And so to the final video night which featured four very different punk bands from Mansfield’s Rondolet Records. The Membranes and The Fits were punk outfits with a melodic edge. Special Duties were more hardcore and I simply can’t remember whether the fourth band was Anti Pasti or Riot Squad – both big names on the punk circuit. Anyone out there remember which it was?

The usual weekly club nights resumed with a strong series of bookings. Vice Squad were fronted by Beki Bondage (later also to front Ligotage). Anyone remember which band(s) supported them?


London punk outfit Oxy And The Morons released three singles (check out ‘Dirty Harry On The Falls Road’ on YouTube) and came close to making it when they nearly signed to EMI. Instead, they broke up acrimoniously. Most of the band later resurfaced as indie rockers See You In Vegas.  A recent play called ‘Oxy And The Morons’ was based on the history of the band. It was jointly written by Mike Peters and Steve Allan (both of The Alarm) and Paul Sirett (who also wrote the play ‘Reasons To Be Cheerful’ which was based on Ian Dury And Blockheads). Once again, I don’t remember who supported them at The Funhouse.

The next gig was a crucial one. It was the first northern gig by newly-formed and highly theatrical Brixton goth-punk band Sex Gang Children. There was a real buzz about them and the club was heaving. It’s possible that The Elements were the support band. Certainly they got on very well with the headliners and were deeply influenced by seeing them perform. Within weeks, The Elements had split up, drafted in another Gory Details regular, Anne-Marie Hurst, as their vocalist and re-formed as goth group Skeletal Family.       


For the next gig, I’d brought back two bands, Zanti Misfitz and March Violets, both of whom had gained fans through their previous visits. When March Violets then pulled out, I booked Belfast band Colenso Parade who’d just moved to Leeds. It was their first gig in England.


The following week’s headliners were also quite a coup. The Lurkers, a much-admired seminal punk outfit from the late seventies had just re-formed and this was their first northern outing. Supporting them were The Xpozez.

Sex Gang Children
The Lurkers
The 4-Skins
Nick Toczek's Gory Details flyer 2

The following week’s headliners were also quite a coup. The Lurkers, a much-admired seminal punk outfit from the late seventies had just re-formed and this was their first northern outing. Supporting them were The Xpozez.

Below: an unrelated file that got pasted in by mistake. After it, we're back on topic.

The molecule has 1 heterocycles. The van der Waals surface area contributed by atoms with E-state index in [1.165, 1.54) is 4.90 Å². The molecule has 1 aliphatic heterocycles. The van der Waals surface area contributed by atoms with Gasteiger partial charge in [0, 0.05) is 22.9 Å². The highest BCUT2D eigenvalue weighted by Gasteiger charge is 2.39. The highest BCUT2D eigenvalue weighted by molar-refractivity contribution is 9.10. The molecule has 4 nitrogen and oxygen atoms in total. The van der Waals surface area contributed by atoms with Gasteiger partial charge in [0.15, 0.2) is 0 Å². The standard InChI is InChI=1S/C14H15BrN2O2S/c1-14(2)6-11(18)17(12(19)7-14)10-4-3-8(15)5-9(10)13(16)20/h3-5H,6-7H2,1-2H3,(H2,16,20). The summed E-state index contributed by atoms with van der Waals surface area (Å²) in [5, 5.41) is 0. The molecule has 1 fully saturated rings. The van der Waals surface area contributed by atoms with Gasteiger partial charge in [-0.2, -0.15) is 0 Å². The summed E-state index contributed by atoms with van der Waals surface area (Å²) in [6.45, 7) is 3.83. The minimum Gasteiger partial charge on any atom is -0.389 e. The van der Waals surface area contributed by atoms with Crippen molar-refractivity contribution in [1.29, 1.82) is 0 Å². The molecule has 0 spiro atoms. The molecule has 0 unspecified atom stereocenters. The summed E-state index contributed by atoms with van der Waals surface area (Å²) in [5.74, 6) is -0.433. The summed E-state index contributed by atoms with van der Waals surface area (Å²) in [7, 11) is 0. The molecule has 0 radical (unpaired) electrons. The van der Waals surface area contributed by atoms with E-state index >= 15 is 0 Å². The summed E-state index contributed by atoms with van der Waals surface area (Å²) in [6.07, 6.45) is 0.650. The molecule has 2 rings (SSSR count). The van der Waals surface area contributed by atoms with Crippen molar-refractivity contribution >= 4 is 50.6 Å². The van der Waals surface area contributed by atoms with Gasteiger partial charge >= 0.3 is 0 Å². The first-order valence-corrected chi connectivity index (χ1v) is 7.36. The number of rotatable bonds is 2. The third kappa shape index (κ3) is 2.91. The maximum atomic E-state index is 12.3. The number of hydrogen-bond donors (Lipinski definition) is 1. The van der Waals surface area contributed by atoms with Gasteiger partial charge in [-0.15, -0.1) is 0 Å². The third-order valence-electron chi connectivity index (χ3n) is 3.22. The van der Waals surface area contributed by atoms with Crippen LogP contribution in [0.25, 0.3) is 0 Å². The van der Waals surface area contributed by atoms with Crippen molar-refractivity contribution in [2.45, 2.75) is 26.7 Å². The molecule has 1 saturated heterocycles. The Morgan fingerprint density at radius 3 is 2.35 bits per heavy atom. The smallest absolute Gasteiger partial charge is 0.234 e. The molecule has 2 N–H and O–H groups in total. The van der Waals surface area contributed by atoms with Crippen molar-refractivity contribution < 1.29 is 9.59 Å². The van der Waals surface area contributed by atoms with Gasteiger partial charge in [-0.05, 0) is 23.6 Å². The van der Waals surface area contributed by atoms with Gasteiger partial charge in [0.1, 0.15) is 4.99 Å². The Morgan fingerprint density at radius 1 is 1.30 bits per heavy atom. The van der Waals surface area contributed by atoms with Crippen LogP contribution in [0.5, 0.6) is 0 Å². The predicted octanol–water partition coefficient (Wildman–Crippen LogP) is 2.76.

Then we come to a gig that took a vast amount of work to set up but which never happened! Renown political playwright, Trevor Griffiths, had written a play about skinhead racism called ‘Oi For England’. It had caused a sensation when a TV version had been broadcast. I was asked if I’d put on the stage version, by Doncaster Arts Co-op. I liked the idea. Skinheads who came to The Funhouse had been hassling me to put on The 4-Skins, the band with a strongly racist following who’d headlined that 1981 gig at the Hambrough Tavern.

I had the idea of combining the two to create an event that really confronted racism Neither band nor theatre group were initially enthusiastic. After long conversations with both, I finally talked them round to trying it. The plan was to start with the play, followed by the band, and then to have an open discussion about race, working class values, and issues connected with the play and the band’s gig at the Hambrough Tavern. The club and the bouncers were ready to stop any trouble and to ensure that none of the band’s fans would get away with displays of racism. Keighley, however, had a sizeable Asian community and, a couple of days before the event, I got a phone call from Len at the club to say that the police had been in touch insisting that we cancel the gig. Perhaps I was naïve in setting it up. However, I still wish it had happened.


November 1982 ended with two excellent headliners – Ipswich punks The Adicts and, the following week, Bradford’s own New Model Army. I’ve a feeling that this is where it ended. II don’t think that the December gigs happened. For the record, Ada Wilson was a local legend of the West Yorkshire pub-rock scene. ‘The Tramp’ was another experiment in putting on music theatre. Max Splodge (manic frontman of the upredictable punk loonies Splodgenessabounds) would become a regular at my later punk venues. And Andy Cunningham was a rock and festival circuit puppeteer. It may even be that everything ended with that banned gig. There must be people out there who remember these details better than me. All I know for certain is that by the start of January 1983 I was running gigs in Leeds and Bradford venues. And that’s where we go with my next few pieces.

Nick Toczek (July 2018)